This illustration, created at the Centers for Disease Control and Prevention (CDC), reveals ultrastructural morphology exhibited by coronaviruses. Note the spikes that adorn the outer surface of the virus, which impart the look of a corona surrounding the virion, when viewed electron microscopically. A novel coronavirus, named Severe Acute Respiratory Syndrome coronavirus 2 (SARS-CoV-2), was identified as the cause of an outbreak of respiratory illness first detected in Wuhan, China in 2019. The illness caused by this virus has been named coronavirus disease 2019 (COVID-19).
Maryland’s COVID cases, active hospitalizations continue dayslong slide

Maryland reported its fifth consecutive day of fewer than 1,000 new coronavirus cases and its second straight day of fewer than 1,000 related hospitalizations across the state Monday. Maryland health officials reported 520 new COVID-19 cases, bringing the state’s total to 449,509 cases the illness caused by the coronavirus since March 2020.  dsThe state’s 14-day average of new cases has fallen every day since April 20 and has been below 1,000 for three straight days.

Read More: Baltimore Sun
As Towson University prepares to break ground on $175M project, here’s what else is in the pipeline

Towson University is set to break ground this summer on a six-story, $175 million academic building that will serve as a new home for the school’s College of Health Professions. The new College of Health Professions (CHP) building will be situated in the heart of the university’s campus, and will serve as a new home to the school’s health-related academic programs, including audiology, nursing, speech-language pathology, occupational therapy and health sciences.

Baltimore homicides are up more than 17% this year, with seven dead since Saturday as mayor vows to find a solution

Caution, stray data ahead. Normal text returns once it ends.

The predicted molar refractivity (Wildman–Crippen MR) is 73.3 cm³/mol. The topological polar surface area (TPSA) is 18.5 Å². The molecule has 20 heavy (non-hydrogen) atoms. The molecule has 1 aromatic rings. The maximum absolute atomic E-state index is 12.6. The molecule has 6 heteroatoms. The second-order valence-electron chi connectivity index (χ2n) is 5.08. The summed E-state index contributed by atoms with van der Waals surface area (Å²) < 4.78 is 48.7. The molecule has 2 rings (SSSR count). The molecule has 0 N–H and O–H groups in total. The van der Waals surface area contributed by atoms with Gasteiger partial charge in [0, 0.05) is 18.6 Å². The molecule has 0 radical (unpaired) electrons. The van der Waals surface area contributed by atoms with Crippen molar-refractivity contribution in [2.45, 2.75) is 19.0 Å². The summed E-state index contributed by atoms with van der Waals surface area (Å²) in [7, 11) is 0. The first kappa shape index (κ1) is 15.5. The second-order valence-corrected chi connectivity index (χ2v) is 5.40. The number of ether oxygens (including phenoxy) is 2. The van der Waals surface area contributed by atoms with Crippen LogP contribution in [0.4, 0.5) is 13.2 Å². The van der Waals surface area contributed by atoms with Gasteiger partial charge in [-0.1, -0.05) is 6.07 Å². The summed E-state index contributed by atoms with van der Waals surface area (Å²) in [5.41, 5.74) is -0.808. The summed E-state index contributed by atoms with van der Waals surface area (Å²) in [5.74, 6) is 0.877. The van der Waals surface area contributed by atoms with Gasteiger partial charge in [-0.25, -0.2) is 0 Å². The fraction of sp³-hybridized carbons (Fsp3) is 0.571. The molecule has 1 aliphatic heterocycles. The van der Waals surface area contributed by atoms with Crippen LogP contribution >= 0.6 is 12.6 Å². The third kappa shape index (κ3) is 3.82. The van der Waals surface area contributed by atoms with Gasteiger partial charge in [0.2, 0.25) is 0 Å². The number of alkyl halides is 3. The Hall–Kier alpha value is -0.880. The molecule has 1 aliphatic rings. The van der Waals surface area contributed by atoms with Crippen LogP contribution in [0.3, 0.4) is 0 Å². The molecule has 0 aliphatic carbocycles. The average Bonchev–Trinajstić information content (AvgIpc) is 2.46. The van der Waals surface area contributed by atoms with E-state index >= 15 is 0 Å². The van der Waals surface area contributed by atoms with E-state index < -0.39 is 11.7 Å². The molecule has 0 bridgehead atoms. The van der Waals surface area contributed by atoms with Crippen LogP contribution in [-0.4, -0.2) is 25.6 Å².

A deadly three days in Baltimore have pushed the 2021 homicide count to 107, far ahead of last year’s pace as the city’s mayor and police commissioner vow to continue seeking ways to quell the violence. Seven people have been killed since Saturday, including a woman who collapsed and died after walking into a hospital around 2:30 p.m. Monday. Police said she had been shot in the Western District and arrived at the unspecified hospital with another woman who also had been shot. Her condition is unknown, police said.

Read More: Baltimore Sun
Howard County schools working to ‘maximize’ number of students learning in person under current model

The Howard County Public School System will not further reopen schools this academic year, Superintendent Michael Martirano said during the school board’s meeting last week. However, starting this week, the district’s 77 schools are working to increase in-person participation in the hybrid learning model. While still following the current model and health guidelines, the system will invite more students to its five-day-a-week program and reach out to families who originally chose to keep their children in virtual learning to see if they’re interested in switching to hybrid.

Read More: Baltimore Sun
UMBC, Towson University help international students stay connected during COVID pandemic

For many international students, leaving their home country to pursue higher education in another country is already a stressful experience filled with much uncertainty. Throw in a pandemic, and the resulting hybrid and virtual classes, along with social-distancing requirements, and that experience becomes all the more daunting.

Read More: Baltimore Sun